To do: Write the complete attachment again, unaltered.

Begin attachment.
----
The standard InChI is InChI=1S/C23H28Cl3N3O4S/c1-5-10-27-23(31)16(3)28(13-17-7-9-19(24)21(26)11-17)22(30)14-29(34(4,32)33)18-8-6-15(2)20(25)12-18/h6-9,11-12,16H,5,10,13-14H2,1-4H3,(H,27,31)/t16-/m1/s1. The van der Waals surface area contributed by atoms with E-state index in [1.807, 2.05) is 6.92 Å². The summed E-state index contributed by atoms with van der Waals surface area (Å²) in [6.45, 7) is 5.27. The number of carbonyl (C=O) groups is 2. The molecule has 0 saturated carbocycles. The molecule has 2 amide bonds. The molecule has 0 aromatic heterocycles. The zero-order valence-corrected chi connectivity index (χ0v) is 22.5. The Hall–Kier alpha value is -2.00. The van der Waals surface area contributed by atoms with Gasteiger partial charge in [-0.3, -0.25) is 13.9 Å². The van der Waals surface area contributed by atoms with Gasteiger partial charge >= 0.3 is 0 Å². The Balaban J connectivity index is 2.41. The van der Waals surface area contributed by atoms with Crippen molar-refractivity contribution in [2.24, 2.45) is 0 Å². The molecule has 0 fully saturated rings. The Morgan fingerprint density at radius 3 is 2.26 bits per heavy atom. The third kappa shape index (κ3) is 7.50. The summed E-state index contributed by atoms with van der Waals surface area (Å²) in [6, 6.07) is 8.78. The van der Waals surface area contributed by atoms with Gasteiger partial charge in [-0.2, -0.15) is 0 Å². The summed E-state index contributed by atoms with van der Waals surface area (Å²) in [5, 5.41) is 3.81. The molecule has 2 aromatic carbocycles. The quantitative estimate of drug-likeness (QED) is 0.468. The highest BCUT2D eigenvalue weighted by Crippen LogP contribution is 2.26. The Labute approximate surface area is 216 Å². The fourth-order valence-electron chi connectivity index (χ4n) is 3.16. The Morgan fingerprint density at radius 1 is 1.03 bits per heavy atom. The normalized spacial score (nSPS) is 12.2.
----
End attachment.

The standard InChI is InChI=1S/C23H28Cl3N3O4S/c1-5-10-27-23(31)16(3)28(13-17-7-9-19(24)21(26)11-17)22(30)14-29(34(4,32)33)18-8-6-15(2)20(25)12-18/h6-9,11-12,16H,5,10,13-14H2,1-4H3,(H,27,31)/t16-/m1/s1. The van der Waals surface area contributed by atoms with E-state index in [1.807, 2.05) is 6.92 Å². The summed E-state index contributed by atoms with van der Waals surface area (Å²) in [6.45, 7) is 5.27. The number of carbonyl (C=O) groups is 2. The molecule has 0 saturated carbocycles. The molecule has 2 amide bonds. The molecule has 0 aromatic heterocycles. The zero-order valence-corrected chi connectivity index (χ0v) is 22.5. The Hall–Kier alpha value is -2.00. The van der Waals surface area contributed by atoms with Gasteiger partial charge in [-0.3, -0.25) is 13.9 Å². The van der Waals surface area contributed by atoms with Gasteiger partial charge >= 0.3 is 0 Å². The Balaban J connectivity index is 2.41. The van der Waals surface area contributed by atoms with Crippen molar-refractivity contribution in [2.24, 2.45) is 0 Å². The molecule has 0 fully saturated rings. The Morgan fingerprint density at radius 3 is 2.26 bits per heavy atom. The third kappa shape index (κ3) is 7.50. The summed E-state index contributed by atoms with van der Waals surface area (Å²) in [6, 6.07) is 8.78. The van der Waals surface area contributed by atoms with Gasteiger partial charge in [-0.2, -0.15) is 0 Å². The summed E-state index contributed by atoms with van der Waals surface area (Å²) in [5, 5.41) is 3.81. The molecule has 2 aromatic carbocycles. The quantitative estimate of drug-likeness (QED) is 0.468. The highest BCUT2D eigenvalue weighted by Crippen LogP contribution is 2.26. The Labute approximate surface area is 216 Å². The fourth-order valence-electron chi connectivity index (χ4n) is 3.16. The Morgan fingerprint density at radius 1 is 1.03 bits per heavy atom. The normalized spacial score (nSPS) is 12.2.